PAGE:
This post, or at least its title, has been sitting in my "draft" section for a few days now. I was busy trying to find pictures from an earlier era, or get out a new post of my own so it didn't seem like I was just padding content. To hell with it. I have a shout out to make, and it isn't going to wait for the perfect framing device.
Several years ago, though I didn't know it at the time, I was living in paradise. One friend went so far as to name my home "St. John's Wood," in reference to the abundance of trees that stretched out behind my little house. It was a two bedroom, situated on a gigantic lot yet less than two feet away from another little green and white house with similar dimensions. (We got a bigger living room, the other house got a skylight and a rocking back porch. Otherwise it was a push.) Like all things in life, this living arangement wasn't perfect. The homes were poorly insulated, the kitchen was about as big as a walk-in closet, and its proximity to the river caused a strip of our floor from the living room to the bathroom to host a nightly death march of spiders and beetles from 10-2. It was those things that we were focused on (well, that and the less than stellar landlord who liked to park his friends broken cars in our yard along with his construction supplies) when we moved. But-hence the earlier "paradise" remark-there was plenty to recommend this particular property. The backyard had a large firepit, and a ready supply of wood. If you were willing to clamber over an old stone wall you could charge into the woods and find yourself on the Greenbelt, or at least at the off-property neighbor's hammock. A previous resident's freed rabbits gamboled on the lawn, half wild pets that you could enjoy but never had to tend to. During the summer, the yard would get truly overgrown, and for brief moments you could forget you even lived in the city. Hell, even the landlord's negligence was sometimes a positive, as not only was the rule against additional houseguests never enforced, but entire yellow school buses of hippies could come and spend a summer as our guests and it didn't matter. That being said, one of the best parts of living in that house-now burned to the ground so said landlord could make skinny townhomes-I didn't truly appreciate until I didn't have it anymore.
Good neighbors. Now, I don't have issue with my current neighbors; Boy is best friends with the boy next door, and the person directly across the street from me always gives a friendly wave. I'm just not friends with them. The whole class/hobby/age thing has kept me from getting to know any of them, and I'll be the first to admit that it's just as much my fault as it is theirs. But at my last home, things were different. Chelsea and Nate welcomed us from the very start. Of course, it helps that Wife knew Chelsea from before, but she knew her because she had dated one of Wife's best friends. It could have just as easily been akward as it was pleasant. It also helps, I'm sure, that our houses were practically touching-you'd be in for a rough time if you couldn't relate to people in such close proximity. Whatever the factors behind it, we've never had neighbors we got along with in that fashion before or since.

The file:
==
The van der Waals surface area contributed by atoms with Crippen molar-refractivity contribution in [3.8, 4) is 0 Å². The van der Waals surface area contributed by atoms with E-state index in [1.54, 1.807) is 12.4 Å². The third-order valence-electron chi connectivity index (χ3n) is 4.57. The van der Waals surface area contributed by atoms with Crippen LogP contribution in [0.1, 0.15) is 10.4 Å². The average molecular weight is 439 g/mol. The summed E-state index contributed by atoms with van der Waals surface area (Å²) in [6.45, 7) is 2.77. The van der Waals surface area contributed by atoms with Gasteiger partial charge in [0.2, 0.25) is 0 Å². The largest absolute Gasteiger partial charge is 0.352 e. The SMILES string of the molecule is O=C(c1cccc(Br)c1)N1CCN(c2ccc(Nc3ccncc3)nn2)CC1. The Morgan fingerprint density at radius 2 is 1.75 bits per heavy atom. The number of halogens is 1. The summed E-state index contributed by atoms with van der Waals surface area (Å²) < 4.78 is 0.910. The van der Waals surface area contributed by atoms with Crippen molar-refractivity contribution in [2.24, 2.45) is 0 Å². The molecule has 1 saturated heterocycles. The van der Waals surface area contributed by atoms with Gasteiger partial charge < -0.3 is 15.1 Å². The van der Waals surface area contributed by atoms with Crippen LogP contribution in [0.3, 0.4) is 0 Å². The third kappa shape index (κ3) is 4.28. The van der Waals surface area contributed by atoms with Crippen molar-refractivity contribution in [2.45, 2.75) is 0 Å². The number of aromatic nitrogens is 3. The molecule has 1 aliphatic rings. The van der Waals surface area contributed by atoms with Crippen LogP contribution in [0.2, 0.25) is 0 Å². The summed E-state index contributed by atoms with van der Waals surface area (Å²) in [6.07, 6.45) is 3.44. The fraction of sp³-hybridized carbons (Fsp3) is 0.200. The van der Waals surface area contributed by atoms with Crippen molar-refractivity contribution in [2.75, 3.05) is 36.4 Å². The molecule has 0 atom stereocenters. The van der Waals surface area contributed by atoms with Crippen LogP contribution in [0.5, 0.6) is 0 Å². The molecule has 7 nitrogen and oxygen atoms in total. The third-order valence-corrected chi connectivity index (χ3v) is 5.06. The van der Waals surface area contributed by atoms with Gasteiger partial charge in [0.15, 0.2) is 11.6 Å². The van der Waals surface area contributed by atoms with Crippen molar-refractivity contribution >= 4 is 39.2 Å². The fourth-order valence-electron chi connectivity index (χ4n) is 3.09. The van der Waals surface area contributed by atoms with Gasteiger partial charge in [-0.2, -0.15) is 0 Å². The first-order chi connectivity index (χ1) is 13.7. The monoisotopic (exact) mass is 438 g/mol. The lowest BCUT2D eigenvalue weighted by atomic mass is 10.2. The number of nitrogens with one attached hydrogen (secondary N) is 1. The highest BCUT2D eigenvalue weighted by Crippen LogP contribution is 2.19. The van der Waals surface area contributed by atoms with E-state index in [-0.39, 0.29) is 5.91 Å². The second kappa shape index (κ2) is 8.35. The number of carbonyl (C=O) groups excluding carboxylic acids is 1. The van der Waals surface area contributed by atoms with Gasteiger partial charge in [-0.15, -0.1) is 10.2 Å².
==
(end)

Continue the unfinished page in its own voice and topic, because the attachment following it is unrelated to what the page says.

Unsurprisingly, one of the big points of connection between us was food. Nate actually works at a restaurant, and the rest of us-Chelsea, Wife, and myself-are all enthusiastic hobby cooks. They were always offering up leftovers of soups they made or cookies fresh from the kitchen. Not only did I feel comfortable going over to ask for a cup of sugar, but they were the type of people you could actually talk to about what you wanted it for. In addition to movies and the cartoons of the Eighties, food made up the bulk of our conversations.
Then their family began to grow, and the little green and white house didn't quite do it anymore. Several months before we decided that we'd had enough of the marching insects and the ceiling mold the landlord wasn't concerned with they left for a bigger house. We promised to keep in touch, but apart from Facebook it hasn't really happened. It's just the way of life. Boy has chess club and piano practice; I blog and have started going to FNM's. Wife works crazy eleven hour days and then wants nothing more than a glass of Chardonnay and an episode of Bones. The only freinds we really see are those we can get to come to us. But I've missed those conversations. That's why I was so happy when I saw that Chelsea decided to start a blog of her own. I was even more happy to see that she raised the bar by making Turducken for her very first post. So long story short, if you enjoy the food conversation here at "Catfish's Dishes," you might enjoy her conversation as well.
You can go to http://www.tattoosandcookies.blogspot.com/ if you would like to meet the new (virtual) neighbor.